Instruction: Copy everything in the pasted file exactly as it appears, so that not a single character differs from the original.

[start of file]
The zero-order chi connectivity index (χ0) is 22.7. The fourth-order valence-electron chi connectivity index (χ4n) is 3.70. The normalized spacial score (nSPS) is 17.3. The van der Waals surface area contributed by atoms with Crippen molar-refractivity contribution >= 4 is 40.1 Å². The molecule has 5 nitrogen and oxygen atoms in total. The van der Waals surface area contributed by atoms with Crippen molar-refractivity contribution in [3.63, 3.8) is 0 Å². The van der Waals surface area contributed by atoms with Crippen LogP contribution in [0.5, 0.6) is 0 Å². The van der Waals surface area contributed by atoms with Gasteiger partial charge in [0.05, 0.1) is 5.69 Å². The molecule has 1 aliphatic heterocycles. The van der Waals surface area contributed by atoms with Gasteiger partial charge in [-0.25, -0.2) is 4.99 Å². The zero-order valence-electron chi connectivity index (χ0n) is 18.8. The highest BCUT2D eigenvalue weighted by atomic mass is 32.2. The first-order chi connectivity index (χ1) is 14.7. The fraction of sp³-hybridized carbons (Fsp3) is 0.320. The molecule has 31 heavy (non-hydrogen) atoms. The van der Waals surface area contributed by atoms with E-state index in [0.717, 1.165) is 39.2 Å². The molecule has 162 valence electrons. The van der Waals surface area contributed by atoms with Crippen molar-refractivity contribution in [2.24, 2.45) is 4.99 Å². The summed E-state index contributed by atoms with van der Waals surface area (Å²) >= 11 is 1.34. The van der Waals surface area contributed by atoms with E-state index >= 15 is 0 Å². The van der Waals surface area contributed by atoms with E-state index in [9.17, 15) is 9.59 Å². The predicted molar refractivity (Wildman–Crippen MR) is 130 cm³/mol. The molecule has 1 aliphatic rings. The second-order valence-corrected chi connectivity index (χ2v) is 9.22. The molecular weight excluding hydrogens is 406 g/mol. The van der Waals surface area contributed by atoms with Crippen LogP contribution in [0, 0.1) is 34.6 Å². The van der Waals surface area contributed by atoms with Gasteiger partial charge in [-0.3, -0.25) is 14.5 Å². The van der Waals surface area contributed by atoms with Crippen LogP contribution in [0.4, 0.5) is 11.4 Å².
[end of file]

The zero-order chi connectivity index (χ0) is 22.7. The fourth-order valence-electron chi connectivity index (χ4n) is 3.70. The normalized spacial score (nSPS) is 17.3. The van der Waals surface area contributed by atoms with Crippen molar-refractivity contribution >= 4 is 40.1 Å². The molecule has 5 nitrogen and oxygen atoms in total. The van der Waals surface area contributed by atoms with Crippen molar-refractivity contribution in [3.63, 3.8) is 0 Å². The van der Waals surface area contributed by atoms with Crippen LogP contribution in [0.5, 0.6) is 0 Å². The van der Waals surface area contributed by atoms with Gasteiger partial charge in [0.05, 0.1) is 5.69 Å². The molecule has 1 aliphatic heterocycles. The van der Waals surface area contributed by atoms with Gasteiger partial charge in [-0.25, -0.2) is 4.99 Å². The zero-order valence-electron chi connectivity index (χ0n) is 18.8. The highest BCUT2D eigenvalue weighted by atomic mass is 32.2. The first-order chi connectivity index (χ1) is 14.7. The fraction of sp³-hybridized carbons (Fsp3) is 0.320. The molecule has 31 heavy (non-hydrogen) atoms. The van der Waals surface area contributed by atoms with E-state index in [0.717, 1.165) is 39.2 Å². The molecule has 162 valence electrons. The van der Waals surface area contributed by atoms with Crippen molar-refractivity contribution in [2.24, 2.45) is 4.99 Å². The summed E-state index contributed by atoms with van der Waals surface area (Å²) >= 11 is 1.34. The van der Waals surface area contributed by atoms with E-state index >= 15 is 0 Å². The van der Waals surface area contributed by atoms with E-state index in [9.17, 15) is 9.59 Å². The predicted molar refractivity (Wildman–Crippen MR) is 130 cm³/mol. The molecule has 1 aliphatic rings. The second-order valence-corrected chi connectivity index (χ2v) is 9.22. The molecular weight excluding hydrogens is 406 g/mol. The van der Waals surface area contributed by atoms with Crippen LogP contribution in [0, 0.1) is 34.6 Å². The van der Waals surface area contributed by atoms with Gasteiger partial charge in [-0.3, -0.25) is 14.5 Å². The van der Waals surface area contributed by atoms with Crippen LogP contribution in [0.4, 0.5) is 11.4 Å².